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Published: Fri, December 30, 2016
Business | By Patricia Jimenez

And Japan seek absolution from the war

And Japan seek absolution from the war

Tomomi Inada paid her respects at Tokyo's Yasukuni Shrine after accompanying Prime Minister Shinzo Abe on a visit to Hawaii's Pearl Harbor, the site of the December 7, 1941 surprise Japanese aircraft carrier attack that led to the United States joining World War II.

Tomomi Inada visited the Yasukuni Shrine in central Tokyo on Thursday morning, television footage showed.

Meanwhile, a South Korean Foreign Ministry official, touching on Abe's pledge never to wage war again in the speech, said that Japan, based on a correct understanding of history, should strive further to promote reconciliation and cooperation with neighbors that fell victim to its wartime militarism.

"This year the president of the country that dropped the atomic bomb visited Hiroshima and yesterday the prime minister made remarks of consolation at Pearl Harbor", Inada told reporters at Yasukuni. "I visited the shrine wishing to firmly create peace for Japan and the world from a future-oriented perspective", the hawkish politician said, according to Reuters. Is this an act of provocation against China and South Korea?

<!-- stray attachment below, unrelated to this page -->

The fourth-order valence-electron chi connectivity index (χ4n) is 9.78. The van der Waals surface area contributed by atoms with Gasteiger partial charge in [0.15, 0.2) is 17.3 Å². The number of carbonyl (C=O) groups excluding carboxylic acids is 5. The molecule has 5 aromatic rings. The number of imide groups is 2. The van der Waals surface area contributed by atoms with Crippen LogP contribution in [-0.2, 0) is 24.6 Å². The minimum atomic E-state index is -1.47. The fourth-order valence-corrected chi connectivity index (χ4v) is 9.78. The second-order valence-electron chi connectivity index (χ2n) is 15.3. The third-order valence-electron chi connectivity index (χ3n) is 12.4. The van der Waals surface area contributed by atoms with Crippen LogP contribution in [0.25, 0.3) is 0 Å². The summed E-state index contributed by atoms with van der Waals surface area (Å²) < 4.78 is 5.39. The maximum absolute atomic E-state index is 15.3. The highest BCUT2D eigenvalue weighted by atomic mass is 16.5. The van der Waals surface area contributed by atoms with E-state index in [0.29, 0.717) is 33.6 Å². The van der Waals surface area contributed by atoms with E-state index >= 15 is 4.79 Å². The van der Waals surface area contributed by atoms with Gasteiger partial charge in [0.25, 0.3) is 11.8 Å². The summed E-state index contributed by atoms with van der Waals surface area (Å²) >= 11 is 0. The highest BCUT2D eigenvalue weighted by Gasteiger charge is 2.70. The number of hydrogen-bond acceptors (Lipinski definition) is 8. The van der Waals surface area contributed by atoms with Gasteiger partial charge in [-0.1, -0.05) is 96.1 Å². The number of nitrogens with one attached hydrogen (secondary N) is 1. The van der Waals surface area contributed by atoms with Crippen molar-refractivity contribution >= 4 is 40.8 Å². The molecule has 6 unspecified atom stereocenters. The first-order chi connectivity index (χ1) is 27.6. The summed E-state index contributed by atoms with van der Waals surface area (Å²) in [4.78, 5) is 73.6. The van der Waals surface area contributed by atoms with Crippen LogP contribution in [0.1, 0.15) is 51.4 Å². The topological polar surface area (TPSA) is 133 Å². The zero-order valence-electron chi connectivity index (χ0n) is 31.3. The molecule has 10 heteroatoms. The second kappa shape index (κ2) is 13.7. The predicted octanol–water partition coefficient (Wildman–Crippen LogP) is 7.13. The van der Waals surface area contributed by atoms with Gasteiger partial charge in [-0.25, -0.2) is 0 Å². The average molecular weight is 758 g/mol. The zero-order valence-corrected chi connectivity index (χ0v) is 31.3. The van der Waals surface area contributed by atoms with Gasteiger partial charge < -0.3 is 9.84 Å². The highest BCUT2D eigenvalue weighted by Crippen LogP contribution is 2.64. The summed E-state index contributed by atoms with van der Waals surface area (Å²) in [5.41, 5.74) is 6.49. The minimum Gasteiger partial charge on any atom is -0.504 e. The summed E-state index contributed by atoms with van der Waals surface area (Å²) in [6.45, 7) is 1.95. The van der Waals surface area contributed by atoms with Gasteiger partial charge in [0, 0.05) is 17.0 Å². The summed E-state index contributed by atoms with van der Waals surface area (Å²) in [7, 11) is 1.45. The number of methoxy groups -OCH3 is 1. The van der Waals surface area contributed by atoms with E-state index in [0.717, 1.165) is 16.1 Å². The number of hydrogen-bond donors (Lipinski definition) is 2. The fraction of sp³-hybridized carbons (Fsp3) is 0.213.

South Korea's Defense Ministry expressed "serious concern and regret".

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Yasukuni was consecrated in 1869 as the national military shrine for the spirits of the nation's warriors, but it became more than that when, in 1979, it was discovered that 14 Class A war criminals had been secretly enshrined there the year before.

"As the prime minister of Japan, I offer my honest and everlasting condolences to the souls of those who lost their lives here, as well as to the spirits of all the fearless men and women whose lives were taken by a war that commenced in this very place", Abe said later at nearby Joint Base Pearl Harbor-Hickam.

"It will only make the people of the world more on-guard against Japan's actions and intentions", she said. Especially sensitive in China is the sack of Nanking, where hundreds of thousands of Chinese are believed to have been killed and raped during the Japanese army's vicious 1937 attack.

In the years after Pearl Harbor, the USA incarcerated roughly 120,000 Japanese-Americans in internment camps before dropping atomic bombs in 1945 that killed some 140,000 people in Hiroshima and 70,000 in Nagasaki.

This was Inada's first homage since becoming minister in the summer, but she is a regular visitor.

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